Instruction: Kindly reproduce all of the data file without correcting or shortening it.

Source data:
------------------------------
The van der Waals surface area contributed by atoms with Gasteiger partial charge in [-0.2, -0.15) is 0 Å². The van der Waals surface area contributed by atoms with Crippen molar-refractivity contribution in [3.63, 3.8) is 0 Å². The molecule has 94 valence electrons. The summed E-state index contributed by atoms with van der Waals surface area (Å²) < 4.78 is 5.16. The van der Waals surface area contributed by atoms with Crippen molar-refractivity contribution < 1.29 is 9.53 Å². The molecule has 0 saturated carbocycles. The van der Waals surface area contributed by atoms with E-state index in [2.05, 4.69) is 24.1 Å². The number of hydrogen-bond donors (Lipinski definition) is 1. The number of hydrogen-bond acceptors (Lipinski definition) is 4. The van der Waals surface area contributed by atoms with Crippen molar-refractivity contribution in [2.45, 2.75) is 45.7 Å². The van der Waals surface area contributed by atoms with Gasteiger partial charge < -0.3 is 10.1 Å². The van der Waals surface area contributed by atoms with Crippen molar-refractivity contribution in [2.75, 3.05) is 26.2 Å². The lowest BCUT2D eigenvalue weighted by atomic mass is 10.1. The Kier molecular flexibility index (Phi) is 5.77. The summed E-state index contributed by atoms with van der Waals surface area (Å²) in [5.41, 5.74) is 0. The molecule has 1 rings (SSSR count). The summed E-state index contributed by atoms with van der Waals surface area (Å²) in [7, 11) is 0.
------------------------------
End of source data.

The van der Waals surface area contributed by atoms with Gasteiger partial charge in [-0.2, -0.15) is 0 Å². The van der Waals surface area contributed by atoms with Crippen molar-refractivity contribution in [3.63, 3.8) is 0 Å². The molecule has 94 valence electrons. The summed E-state index contributed by atoms with van der Waals surface area (Å²) < 4.78 is 5.16. The van der Waals surface area contributed by atoms with Crippen molar-refractivity contribution < 1.29 is 9.53 Å². The molecule has 0 saturated carbocycles. The van der Waals surface area contributed by atoms with E-state index in [2.05, 4.69) is 24.1 Å². The number of hydrogen-bond donors (Lipinski definition) is 1. The number of hydrogen-bond acceptors (Lipinski definition) is 4. The van der Waals surface area contributed by atoms with Crippen molar-refractivity contribution in [2.45, 2.75) is 45.7 Å². The van der Waals surface area contributed by atoms with Gasteiger partial charge < -0.3 is 10.1 Å². The van der Waals surface area contributed by atoms with Crippen molar-refractivity contribution in [2.75, 3.05) is 26.2 Å². The lowest BCUT2D eigenvalue weighted by atomic mass is 10.1. The Kier molecular flexibility index (Phi) is 5.77. The summed E-state index contributed by atoms with van der Waals surface area (Å²) in [5.41, 5.74) is 0. The molecule has 1 rings (SSSR count). The summed E-state index contributed by atoms with van der Waals surface area (Å²) in [7, 11) is 0.